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Greenfield Launches Webinar Series for Meetings Industry Professionals

Greenfield Services is pleased to announce the launch of a new series of 60-minute webinars designed to help hospitality & meetings executives get ready for the great shift in sales & marketing.  The first session took place on Wednesday, March 21 and was entitled, “The Great Shift: Why B2B Lead Generation is Changing & What You Need to Do About It.

We created this educational series because we felt that hotels, CVBs and other meetings industry suppliers have not kept pace with how B2B buyers are now looking to engage in new business relationships.  Sales and marketing have changed significantly over the last few years.  No longer can meeting industry marketers “throw as much as they can” and see “what sticks”.   Channels are fragmented.  Prospects’ attention spans are short.  ROI on traditional methods is dropping. 

And salespeople are complaining about the poor quality of the leads they receive. 

Whether marketing a destination, a venue or a service, smart marketers are shifting their focus from outbound, “push” strategies in favour of attracting prospects through strategic inbound lead generation methods. 

The first session covered the six key trends that are shifting the way B2B buyers engage in the sales cycle and seven recommended strategies to start implementing now to stay ahead of the curve.  Please click here to playback audio recording (synch'ed with the slides). Feel free to share as you see fit!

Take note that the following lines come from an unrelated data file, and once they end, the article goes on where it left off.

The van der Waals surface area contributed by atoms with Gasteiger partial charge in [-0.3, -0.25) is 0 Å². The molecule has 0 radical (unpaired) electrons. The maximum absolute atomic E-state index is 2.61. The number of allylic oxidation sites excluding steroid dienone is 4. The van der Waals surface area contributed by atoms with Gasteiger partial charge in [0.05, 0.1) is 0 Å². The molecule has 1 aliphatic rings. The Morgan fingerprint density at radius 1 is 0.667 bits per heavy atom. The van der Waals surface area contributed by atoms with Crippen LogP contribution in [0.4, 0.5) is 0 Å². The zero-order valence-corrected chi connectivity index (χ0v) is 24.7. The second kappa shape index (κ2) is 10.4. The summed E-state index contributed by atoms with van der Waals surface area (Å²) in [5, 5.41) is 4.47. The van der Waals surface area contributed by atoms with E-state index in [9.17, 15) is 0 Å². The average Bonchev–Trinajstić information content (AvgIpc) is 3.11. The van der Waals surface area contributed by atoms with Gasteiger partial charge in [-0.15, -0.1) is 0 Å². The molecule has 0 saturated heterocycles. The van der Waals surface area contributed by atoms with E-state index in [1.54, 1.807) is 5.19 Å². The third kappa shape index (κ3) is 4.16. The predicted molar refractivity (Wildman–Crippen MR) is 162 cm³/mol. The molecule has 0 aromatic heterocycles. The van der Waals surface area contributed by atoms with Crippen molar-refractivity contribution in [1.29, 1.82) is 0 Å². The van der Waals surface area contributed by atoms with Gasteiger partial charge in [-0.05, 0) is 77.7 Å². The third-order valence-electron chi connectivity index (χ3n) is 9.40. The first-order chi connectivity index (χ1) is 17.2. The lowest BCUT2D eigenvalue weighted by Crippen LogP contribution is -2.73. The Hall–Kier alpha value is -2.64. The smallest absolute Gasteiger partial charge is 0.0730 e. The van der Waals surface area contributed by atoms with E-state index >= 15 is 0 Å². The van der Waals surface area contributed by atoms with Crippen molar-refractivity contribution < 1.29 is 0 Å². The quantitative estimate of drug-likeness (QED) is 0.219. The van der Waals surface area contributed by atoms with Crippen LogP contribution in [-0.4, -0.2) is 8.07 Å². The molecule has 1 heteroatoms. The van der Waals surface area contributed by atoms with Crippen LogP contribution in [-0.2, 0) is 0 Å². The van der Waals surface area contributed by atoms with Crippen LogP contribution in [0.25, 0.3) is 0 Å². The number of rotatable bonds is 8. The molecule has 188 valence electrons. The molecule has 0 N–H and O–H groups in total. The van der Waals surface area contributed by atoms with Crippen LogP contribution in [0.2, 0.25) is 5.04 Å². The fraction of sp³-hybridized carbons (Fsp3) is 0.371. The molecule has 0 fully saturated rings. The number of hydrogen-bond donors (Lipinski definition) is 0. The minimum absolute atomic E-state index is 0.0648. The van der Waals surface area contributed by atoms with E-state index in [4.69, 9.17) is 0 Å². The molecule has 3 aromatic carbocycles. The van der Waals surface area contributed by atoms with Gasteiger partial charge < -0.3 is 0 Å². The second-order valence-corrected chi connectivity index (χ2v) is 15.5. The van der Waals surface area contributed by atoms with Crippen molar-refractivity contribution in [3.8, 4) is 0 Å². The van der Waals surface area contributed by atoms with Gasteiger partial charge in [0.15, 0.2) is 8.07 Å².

Our next webinar Aligning Marketing and Sales Activities for Inbound Lead Generation Success is Wednesday, April 11, 12 noon EDT.  Meetings industry professionals can register here for free.

Also check out our webinar schedule for all the other topics and dates.

Opportunity Lost: What Don’t Your Testimonials Say About You?

Testimonials Button on a Keyboard
We’ve all seen them. And lately, I’ve begun reacting to them. The website testimonials that are supposed to say everything about the products and services they recommend, but really end up saying nothing.

If you are a meetings industry supplier, your website should feature a collection of testimonials from past clients who are happy to tell the world what a great job they saw you do on your last conference or meeting. But if a testimonial lacks a basic level of social proof, it does more harm than good.

Consumer Internet investor Aileen Lee defines social proof as “the positive influence created when someone finds out that others are doing something.” Although that explanation is pretty general, the power of social proof is in the specifics:

I’ve seen too many websites with inspiring product offers, gorgeous video, and testimonials to the effect that “you guys really came through for us,” attributed to a “major software company.” Testimonial Director is a service that has templated the fine process of collecting testimonials efficiently and making sure they contain the appropriate information. (Their website is also a great example of testimonials done well.) In a special report (see bottom of their home page; sign-up required), the company identified “recommendations from people known” as the best tool for building consumer trust through advertising channels.

In an age when LinkedIn makes it easier than ever to give testimonials, it’s never been more important to get this right. When you’re asked for a referral, remember that a proper business-to-business testimonial provides just the facts—what the vendor did, and why it mattered. It refers only to your direct experience, based on qualities and behaviours you’ve observed directly, and it tells the story as fully and clearly as possible.